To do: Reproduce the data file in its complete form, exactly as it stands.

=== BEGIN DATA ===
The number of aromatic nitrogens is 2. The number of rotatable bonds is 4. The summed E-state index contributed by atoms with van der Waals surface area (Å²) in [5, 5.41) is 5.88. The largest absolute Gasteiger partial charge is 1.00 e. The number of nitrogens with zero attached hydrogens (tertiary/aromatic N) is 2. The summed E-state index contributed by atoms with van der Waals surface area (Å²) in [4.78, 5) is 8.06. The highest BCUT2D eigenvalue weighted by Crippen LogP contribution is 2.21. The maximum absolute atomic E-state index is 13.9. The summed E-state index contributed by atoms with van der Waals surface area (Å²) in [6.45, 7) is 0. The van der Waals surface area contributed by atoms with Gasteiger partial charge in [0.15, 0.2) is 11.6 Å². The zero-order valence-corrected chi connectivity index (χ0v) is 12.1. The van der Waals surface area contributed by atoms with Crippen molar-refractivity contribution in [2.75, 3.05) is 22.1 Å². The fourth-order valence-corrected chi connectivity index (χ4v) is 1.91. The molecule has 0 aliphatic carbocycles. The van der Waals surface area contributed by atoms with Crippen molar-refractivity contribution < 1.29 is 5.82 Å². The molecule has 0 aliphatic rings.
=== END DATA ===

The number of aromatic nitrogens is 2. The number of rotatable bonds is 4. The summed E-state index contributed by atoms with van der Waals surface area (Å²) in [5, 5.41) is 5.88. The largest absolute Gasteiger partial charge is 1.00 e. The number of nitrogens with zero attached hydrogens (tertiary/aromatic N) is 2. The summed E-state index contributed by atoms with van der Waals surface area (Å²) in [4.78, 5) is 8.06. The highest BCUT2D eigenvalue weighted by Crippen LogP contribution is 2.21. The maximum absolute atomic E-state index is 13.9. The summed E-state index contributed by atoms with van der Waals surface area (Å²) in [6.45, 7) is 0. The van der Waals surface area contributed by atoms with Gasteiger partial charge in [0.15, 0.2) is 11.6 Å². The zero-order valence-corrected chi connectivity index (χ0v) is 12.1. The van der Waals surface area contributed by atoms with Crippen molar-refractivity contribution in [2.75, 3.05) is 22.1 Å². The fourth-order valence-corrected chi connectivity index (χ4v) is 1.91. The molecule has 0 aliphatic carbocycles. The van der Waals surface area contributed by atoms with Crippen molar-refractivity contribution < 1.29 is 5.82 Å². The molecule has 0 aliphatic rings.